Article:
Soccer Jaded Japan seek to slay another World Cup giant in Spain decider

AL RAYYAN, Qatar, Nov 27 (Reuters) - Japan coach Hajime Moriyasu believes his team still have a shot at the last 16 of the World Cup and can even beat former champions Spain, despite their dismal 1-0 defeat to a Costa Rica side that let in seven goals in their opening match.

The four-times Asian champions, who stunned Germany with a 2-1 win in their Group E opener, spurned a perfect chance to advance to the next phase on Sunday with a match remaining, conceding late on to a team that scored with their first shot on target of the Qatar World Cup.

Japan looked sluggish, static and out of ideas on how to beat a Costa Rica side that went for a rigid back five to prevent more goal haemorrhaging.

Moriyasu seemed reluctant to utilise his glut of attacking options on his bench.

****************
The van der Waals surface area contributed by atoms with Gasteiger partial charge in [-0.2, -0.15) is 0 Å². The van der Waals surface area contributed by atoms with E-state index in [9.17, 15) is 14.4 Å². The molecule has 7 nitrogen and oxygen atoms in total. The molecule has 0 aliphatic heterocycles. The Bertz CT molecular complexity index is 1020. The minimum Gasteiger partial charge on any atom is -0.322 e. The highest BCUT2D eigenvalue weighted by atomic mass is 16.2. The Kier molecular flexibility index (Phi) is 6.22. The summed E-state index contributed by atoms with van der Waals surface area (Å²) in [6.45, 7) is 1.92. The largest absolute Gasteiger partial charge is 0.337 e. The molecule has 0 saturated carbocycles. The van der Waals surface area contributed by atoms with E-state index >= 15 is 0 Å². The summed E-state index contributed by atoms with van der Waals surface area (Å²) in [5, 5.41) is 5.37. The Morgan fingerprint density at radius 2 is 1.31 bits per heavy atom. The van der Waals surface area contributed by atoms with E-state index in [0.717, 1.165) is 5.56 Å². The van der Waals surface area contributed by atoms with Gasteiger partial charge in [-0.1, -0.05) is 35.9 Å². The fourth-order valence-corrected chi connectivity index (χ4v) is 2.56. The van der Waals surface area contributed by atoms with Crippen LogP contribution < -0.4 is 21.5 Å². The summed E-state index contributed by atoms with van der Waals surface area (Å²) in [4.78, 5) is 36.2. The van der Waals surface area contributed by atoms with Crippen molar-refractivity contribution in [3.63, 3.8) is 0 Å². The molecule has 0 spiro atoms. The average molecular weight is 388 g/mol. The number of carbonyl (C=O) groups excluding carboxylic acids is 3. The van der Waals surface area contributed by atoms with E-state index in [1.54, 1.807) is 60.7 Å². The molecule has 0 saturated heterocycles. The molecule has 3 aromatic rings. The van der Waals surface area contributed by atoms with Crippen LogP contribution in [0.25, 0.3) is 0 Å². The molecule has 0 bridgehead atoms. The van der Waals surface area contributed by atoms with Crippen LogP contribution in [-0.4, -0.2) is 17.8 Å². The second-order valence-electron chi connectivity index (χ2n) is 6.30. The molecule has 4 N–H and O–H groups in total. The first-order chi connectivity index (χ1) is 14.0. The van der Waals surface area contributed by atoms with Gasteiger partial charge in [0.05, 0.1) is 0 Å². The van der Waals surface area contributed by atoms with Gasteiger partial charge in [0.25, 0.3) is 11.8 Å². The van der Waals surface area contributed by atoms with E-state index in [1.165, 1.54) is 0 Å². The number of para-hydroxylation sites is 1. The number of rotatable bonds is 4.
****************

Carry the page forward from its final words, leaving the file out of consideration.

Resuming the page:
"I don't think it was a total mistake from us," he told a news conference.

"Against Spain we are going for the win and that's what we need to focus on.

"The next match against Spain will be a very intense game. We need to improve the odds for Japan," Moriyasu added.

Japan have been a permanent fixture at the World Cup since debuting in 1998 and have reached the last 16 three times, more than any other Asian side.

The Samurai Blue can still qualify for the next round, but may need to pull off another feat of giant-slaying when they meet Spain on Thursday, a scenario made far less likely by Sunday's tepid showing in Al Rayyan.

Moriyasu said he would approach the Spain game differently and analyse how they performed against Germany in Sunday's later Group E match.

"We will of course come up with a different game plan, different tactics, of course for the next match we are going for a win," he said.

"Spain are a strong team but we were always thinking about three matches; we will try to advance, so we need good preparation."

"We have respect for them. Spain are a young team but I believe there's a good chance we can win; with confidence, we will go for the next match."

Reporting by Martin Petty; editing by Clare Fallon

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